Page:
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### Numbers Containing Whole Number, Decimal, and Fraction at Once

```Date: 10/19/2004 at 15:32:57
From: nesha
Subject: solving a problem that has both a decimal and a fraction

When dealing with a problem with a whole number, decimal, and a
fraction all in one number, what kind of formula would I use?
Example: 3.366 2/3.  The problem asks to rename the following decimals
as proper fractions in lowest terms.

I know how to find a fraction from a decimal, and I know how to find
a decimal from a fraction.  The formulas are different, so when the
problem has both I don't know what kind of formula to use.

```

```
Date: 10/19/2004 at 18:47:49
From: Doctor Ian
Subject: Re: solving a problem that has both a decimal and a fraction

Hi Nesha,

never, ever going to come across something like

3.366 2/3

in real life.  There is absolutely no point in writing a number this
way.

However, when in doubt, start from definitions.  When we write a
decimal number, like 3.366, it's really a sum:

3    6      6
3 + -- + --- + ----
10   100   1000

So what would 3.366 2/3 mean?  It would mean

3    6     6 2/3
3 + -- + --- + -------
10   100    1000

which is to say,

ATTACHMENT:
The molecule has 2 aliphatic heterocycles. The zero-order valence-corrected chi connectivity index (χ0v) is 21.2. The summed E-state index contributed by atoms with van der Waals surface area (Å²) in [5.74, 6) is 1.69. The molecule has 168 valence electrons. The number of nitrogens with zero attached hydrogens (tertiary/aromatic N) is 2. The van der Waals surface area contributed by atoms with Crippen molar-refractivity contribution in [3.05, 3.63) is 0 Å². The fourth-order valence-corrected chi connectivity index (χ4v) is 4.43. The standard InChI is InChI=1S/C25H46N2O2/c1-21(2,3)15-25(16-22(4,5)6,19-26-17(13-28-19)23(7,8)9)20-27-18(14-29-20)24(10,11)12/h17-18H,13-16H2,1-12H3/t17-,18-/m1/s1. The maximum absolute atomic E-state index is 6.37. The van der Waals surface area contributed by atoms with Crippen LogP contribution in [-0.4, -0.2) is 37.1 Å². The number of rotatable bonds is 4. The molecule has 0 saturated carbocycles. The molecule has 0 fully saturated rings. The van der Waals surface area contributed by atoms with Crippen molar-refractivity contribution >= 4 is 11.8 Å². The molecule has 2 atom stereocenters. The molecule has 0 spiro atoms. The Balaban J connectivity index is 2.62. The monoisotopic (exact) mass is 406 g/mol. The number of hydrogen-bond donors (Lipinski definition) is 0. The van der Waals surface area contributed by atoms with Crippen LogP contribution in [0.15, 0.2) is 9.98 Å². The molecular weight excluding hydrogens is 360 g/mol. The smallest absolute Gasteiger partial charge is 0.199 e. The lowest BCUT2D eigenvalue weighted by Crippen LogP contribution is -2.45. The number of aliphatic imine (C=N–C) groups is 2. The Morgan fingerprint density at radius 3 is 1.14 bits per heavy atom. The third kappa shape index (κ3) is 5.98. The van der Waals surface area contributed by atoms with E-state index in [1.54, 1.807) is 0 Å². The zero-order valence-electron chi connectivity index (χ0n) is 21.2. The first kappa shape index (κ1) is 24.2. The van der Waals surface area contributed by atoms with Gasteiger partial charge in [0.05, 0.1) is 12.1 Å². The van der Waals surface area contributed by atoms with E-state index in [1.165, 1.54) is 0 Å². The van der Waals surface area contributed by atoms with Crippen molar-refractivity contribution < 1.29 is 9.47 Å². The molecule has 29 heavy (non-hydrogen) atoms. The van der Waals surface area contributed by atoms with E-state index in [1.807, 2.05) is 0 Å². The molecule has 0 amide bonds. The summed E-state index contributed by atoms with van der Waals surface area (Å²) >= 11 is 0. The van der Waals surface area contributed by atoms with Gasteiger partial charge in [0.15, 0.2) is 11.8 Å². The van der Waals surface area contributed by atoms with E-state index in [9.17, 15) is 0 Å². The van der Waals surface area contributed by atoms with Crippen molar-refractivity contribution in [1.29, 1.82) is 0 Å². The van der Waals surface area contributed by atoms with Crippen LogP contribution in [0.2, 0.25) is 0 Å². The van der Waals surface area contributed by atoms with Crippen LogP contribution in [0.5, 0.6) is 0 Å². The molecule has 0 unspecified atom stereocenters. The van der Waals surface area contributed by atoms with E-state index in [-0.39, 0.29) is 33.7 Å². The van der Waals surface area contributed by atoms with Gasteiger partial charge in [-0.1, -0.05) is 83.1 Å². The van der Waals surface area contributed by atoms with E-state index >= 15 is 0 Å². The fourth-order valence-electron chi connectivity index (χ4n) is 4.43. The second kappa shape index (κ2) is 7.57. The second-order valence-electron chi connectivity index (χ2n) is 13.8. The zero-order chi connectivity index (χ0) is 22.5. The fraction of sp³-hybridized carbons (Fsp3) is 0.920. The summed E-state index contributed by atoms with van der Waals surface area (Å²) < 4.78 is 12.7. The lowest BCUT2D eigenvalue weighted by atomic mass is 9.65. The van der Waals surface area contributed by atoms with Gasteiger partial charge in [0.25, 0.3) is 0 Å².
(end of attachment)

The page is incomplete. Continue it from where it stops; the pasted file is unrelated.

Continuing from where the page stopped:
3    6    20/3
3 + -- + --- + ----
10   100   1000

or

3    6     20
3 + -- + --- + ----
10   100   3000

Does that make sense?  Now you need to convert everything to a common

9000    900    180     20   10100
---- + ---- + ---- + ---- = -----
3000   3000   3000   3000    3000

/   /           /   /
2 * 2         * 5 * 5       * 101
= ---------------------------------
2 * 2 * 2 * 3 * 5 * 5 * 5
/   /           /   /

101
= ---------
2 * 3 * 5

101
= ---
30

To check, divide 101 by 30:

3.3 6 6
____________
30 ) 1 0 1.0 0 0
9 0
----
1 1 0
9 0
-----
2 0 0
1 8 0
-----
2 0 0
1 8 0
-----
2 0

Now, we could keep going; or we could stop here, and think about what
to do with the numerator.

If you think back to when you were first learning division, you worked
on problems like

5
___
3 ) 17             17 divided by 3 = 5 remainder 2
15
--
2

Later on, you learned to interpret the remainder as a fraction, with
the denominator equal to the divisor:

5
___
3 ) 17             17 divided by 3 = 5 2/3
15
--
2

It's the same thing here:

3.3 6 6
____________
30 ) 1 0 1.0 0 0         101 divided by 30 = 3.366 20/30
9 0
----
1 1 0
9 0
-----
2 0 0
1 8 0
-----
2 0 0
1 8 0
-----
2 0

where 20/30 is the same as 2/3, and it means 2/3 of the last PLACE
VALUE for which you obtained part of the quotient.  In the case of 17
divided by 3, the last place is the units place, so it's

5 + (2/3 of 1)

In the case of 101 divided by 30, the last place is the thousands
place, so it's

3.366 + (20/30 of 1/1000)

which is what we would mean by

3.366 2/3

if we ever actually wrote it that way.  Which we don't.  :^D

Does this make sense?

- Doctor Ian, The Math Forum
http://mathforum.org/dr.math/

```

```
Date: 10/20/2004 at 10:28:51
From: nesha
Subject: Thank you (solving a problem that has both a decimal and a
fraction )

Thank you so much for the answer to my question.  My math book did not
explain in as much detail as you did.  Now I understand how they were
coming up with their answers, whereas before I was completely lost.
```
Associated Topics:
Middle School Fractions

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